Use Tax – What and Why?

 A Substitute for Sales Tax

Use Tax is essentially a substitute for Sales Taxes.  It has been in the Michigan tax law (and virtually every other state) for a very long time but now there is much more enforcement in Michigan, even asking on both business and personal returns if you owe any.  It is the same rate as the Michigan Sales Tax, currently 6%.

This article is particularly about Michigan and the laws may, and usually do, differ in other states—but it still provides some general context.

Michigan Use Tax Form

You should care about this because not paying (or being underpaid) may result in tax deficiencies, underpayment penalties and interest.  Underpayment penalties and interest rates are substantial in Michigan—ugly!

Use Taxes are Sales Taxes when you purchase something upon which you would have been charged Sales Taxes if you had gone into a store in Michigan and they charged you Sales Taxes.  In other words, just because someone doesn’t collect Sales Tax from you doesn’t mean you don’t owe it anyway in the form of Use Tax.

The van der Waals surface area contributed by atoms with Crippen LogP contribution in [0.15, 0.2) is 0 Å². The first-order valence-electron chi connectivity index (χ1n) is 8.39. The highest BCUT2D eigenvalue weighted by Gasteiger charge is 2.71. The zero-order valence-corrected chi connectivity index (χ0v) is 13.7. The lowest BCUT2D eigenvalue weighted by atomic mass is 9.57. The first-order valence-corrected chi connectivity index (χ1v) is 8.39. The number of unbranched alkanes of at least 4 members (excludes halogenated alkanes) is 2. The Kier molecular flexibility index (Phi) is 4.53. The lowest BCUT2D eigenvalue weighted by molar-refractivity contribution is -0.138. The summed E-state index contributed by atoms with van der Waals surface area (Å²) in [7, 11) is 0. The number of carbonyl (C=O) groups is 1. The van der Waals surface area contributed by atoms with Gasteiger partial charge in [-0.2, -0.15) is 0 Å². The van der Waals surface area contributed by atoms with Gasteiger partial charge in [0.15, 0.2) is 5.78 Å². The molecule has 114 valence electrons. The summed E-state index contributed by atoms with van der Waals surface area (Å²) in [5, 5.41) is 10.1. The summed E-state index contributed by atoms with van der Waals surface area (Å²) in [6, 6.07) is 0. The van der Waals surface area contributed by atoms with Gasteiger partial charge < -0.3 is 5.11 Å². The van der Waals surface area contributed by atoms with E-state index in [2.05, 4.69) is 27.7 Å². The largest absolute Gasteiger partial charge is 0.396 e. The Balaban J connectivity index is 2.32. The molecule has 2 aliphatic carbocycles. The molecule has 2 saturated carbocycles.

The Rules Are Complex

The rules, especially for certain business activities, are much more complex than these general guidelines and I am ready to help you!  Here are some examples of when Use Taxes apply or not:

  • You purchased clothing from and they don’t charge you Sales Tax. If you had purchased the clothing in a store in Michigan, they would have charged you Sales Tax.  In this case you owe Use Tax to Michigan.
  • You purchased a Dell computer online or over the phone and they charge you Michigan Sales Tax. In this case, you have already paid Sales Tax so you don’t owe Michigan Use Tax.
  • You purchase prescription medications from an online supplier and they don’t charge you Sales Tax. In Michigan, prescription medications are not subject to Sales Tax so you would also not be subject to Use Tax.
  • You purchase a riding tractor from your neighbor and they didn’t add Sales Tax to the price. A riding tractor is not exempt from Michigan Sales Tax so you would have to report the purchase on your Michigan Tax Return (whether business or personal) and pay Use Tax.
  • You went to Chicago, purchased a golf bag and they charged you Chicago and Illinois Sales Tax (which together are more than in Michigan). In this case, since you made the purchase when physically present in Chicago and they charged you Sales Taxes, you don’t owe Michigan Use Tax (or Sales Tax, either).

Of course, there are always exceptions to exceptions and you should ask if you are not certain. 

QuickBooks Users:  QuickBooks does not have a built-in function for Use Tax, however there is a very simple work-around to help you track and pay this.  Please call me for help!